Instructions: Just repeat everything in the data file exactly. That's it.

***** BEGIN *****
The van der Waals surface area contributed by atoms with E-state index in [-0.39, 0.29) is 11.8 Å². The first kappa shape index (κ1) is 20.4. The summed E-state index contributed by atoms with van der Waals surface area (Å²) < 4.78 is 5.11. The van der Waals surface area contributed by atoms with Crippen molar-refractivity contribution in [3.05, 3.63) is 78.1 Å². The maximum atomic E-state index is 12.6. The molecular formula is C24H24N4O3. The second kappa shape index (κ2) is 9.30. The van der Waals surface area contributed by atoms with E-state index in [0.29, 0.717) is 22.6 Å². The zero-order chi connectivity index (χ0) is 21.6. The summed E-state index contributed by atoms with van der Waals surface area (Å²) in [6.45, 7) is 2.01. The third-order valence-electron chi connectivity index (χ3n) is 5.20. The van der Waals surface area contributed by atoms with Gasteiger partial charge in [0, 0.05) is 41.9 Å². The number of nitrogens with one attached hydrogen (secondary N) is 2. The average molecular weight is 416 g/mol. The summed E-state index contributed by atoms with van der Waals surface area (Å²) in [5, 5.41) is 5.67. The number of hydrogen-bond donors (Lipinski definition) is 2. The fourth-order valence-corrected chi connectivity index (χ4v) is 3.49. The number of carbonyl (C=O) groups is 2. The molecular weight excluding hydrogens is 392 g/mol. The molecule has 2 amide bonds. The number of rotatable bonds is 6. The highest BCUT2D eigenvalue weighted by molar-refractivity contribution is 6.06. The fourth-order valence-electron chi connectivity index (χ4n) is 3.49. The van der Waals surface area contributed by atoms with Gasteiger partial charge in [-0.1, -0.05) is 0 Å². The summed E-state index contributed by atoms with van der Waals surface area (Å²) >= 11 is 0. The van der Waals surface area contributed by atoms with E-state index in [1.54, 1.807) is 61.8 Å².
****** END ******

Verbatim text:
The van der Waals surface area contributed by atoms with E-state index in [-0.39, 0.29) is 11.8 Å². The first kappa shape index (κ1) is 20.4. The summed E-state index contributed by atoms with van der Waals surface area (Å²) < 4.78 is 5.11. The van der Waals surface area contributed by atoms with Crippen molar-refractivity contribution in [3.05, 3.63) is 78.1 Å². The maximum atomic E-state index is 12.6. The molecular formula is C24H24N4O3. The second kappa shape index (κ2) is 9.30. The van der Waals surface area contributed by atoms with E-state index in [0.29, 0.717) is 22.6 Å². The zero-order chi connectivity index (χ0) is 21.6. The summed E-state index contributed by atoms with van der Waals surface area (Å²) in [6.45, 7) is 2.01. The third-order valence-electron chi connectivity index (χ3n) is 5.20. The van der Waals surface area contributed by atoms with Gasteiger partial charge in [0, 0.05) is 41.9 Å². The number of nitrogens with one attached hydrogen (secondary N) is 2. The average molecular weight is 416 g/mol. The summed E-state index contributed by atoms with van der Waals surface area (Å²) in [5, 5.41) is 5.67. The number of hydrogen-bond donors (Lipinski definition) is 2. The fourth-order valence-corrected chi connectivity index (χ4v) is 3.49. The number of carbonyl (C=O) groups is 2. The molecular weight excluding hydrogens is 392 g/mol. The molecule has 2 amide bonds. The number of rotatable bonds is 6. The highest BCUT2D eigenvalue weighted by molar-refractivity contribution is 6.06. The fourth-order valence-electron chi connectivity index (χ4n) is 3.49. The van der Waals surface area contributed by atoms with Gasteiger partial charge in [-0.1, -0.05) is 0 Å². The summed E-state index contributed by atoms with van der Waals surface area (Å²) >= 11 is 0. The van der Waals surface area contributed by atoms with E-state index in [1.54, 1.807) is 61.8 Å².